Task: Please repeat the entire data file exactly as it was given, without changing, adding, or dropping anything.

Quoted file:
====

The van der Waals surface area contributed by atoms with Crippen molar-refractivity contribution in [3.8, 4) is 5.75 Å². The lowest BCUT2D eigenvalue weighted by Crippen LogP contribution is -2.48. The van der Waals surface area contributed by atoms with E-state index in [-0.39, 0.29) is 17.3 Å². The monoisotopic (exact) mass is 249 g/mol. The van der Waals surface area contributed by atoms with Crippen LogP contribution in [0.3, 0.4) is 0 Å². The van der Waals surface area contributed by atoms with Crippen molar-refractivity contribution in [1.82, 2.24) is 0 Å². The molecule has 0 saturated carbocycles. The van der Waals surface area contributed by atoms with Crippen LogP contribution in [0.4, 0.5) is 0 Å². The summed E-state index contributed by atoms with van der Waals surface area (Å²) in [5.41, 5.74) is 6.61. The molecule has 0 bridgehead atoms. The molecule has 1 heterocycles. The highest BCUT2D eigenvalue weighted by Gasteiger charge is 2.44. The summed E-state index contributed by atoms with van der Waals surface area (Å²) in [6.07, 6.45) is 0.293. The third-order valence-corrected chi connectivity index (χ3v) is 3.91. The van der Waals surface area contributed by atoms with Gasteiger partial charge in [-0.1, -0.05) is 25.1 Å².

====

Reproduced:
The van der Waals surface area contributed by atoms with Crippen molar-refractivity contribution in [3.8, 4) is 5.75 Å². The lowest BCUT2D eigenvalue weighted by Crippen LogP contribution is -2.48. The van der Waals surface area contributed by atoms with E-state index in [-0.39, 0.29) is 17.3 Å². The monoisotopic (exact) mass is 249 g/mol. The van der Waals surface area contributed by atoms with Crippen LogP contribution in [0.3, 0.4) is 0 Å². The van der Waals surface area contributed by atoms with Crippen molar-refractivity contribution in [1.82, 2.24) is 0 Å². The molecule has 0 saturated carbocycles. The van der Waals surface area contributed by atoms with Crippen LogP contribution in [0.4, 0.5) is 0 Å². The summed E-state index contributed by atoms with van der Waals surface area (Å²) in [5.41, 5.74) is 6.61. The molecule has 0 bridgehead atoms. The molecule has 1 heterocycles. The highest BCUT2D eigenvalue weighted by Gasteiger charge is 2.44. The summed E-state index contributed by atoms with van der Waals surface area (Å²) in [6.07, 6.45) is 0.293. The third-order valence-corrected chi connectivity index (χ3v) is 3.91. The van der Waals surface area contributed by atoms with Gasteiger partial charge in [-0.1, -0.05) is 25.1 Å².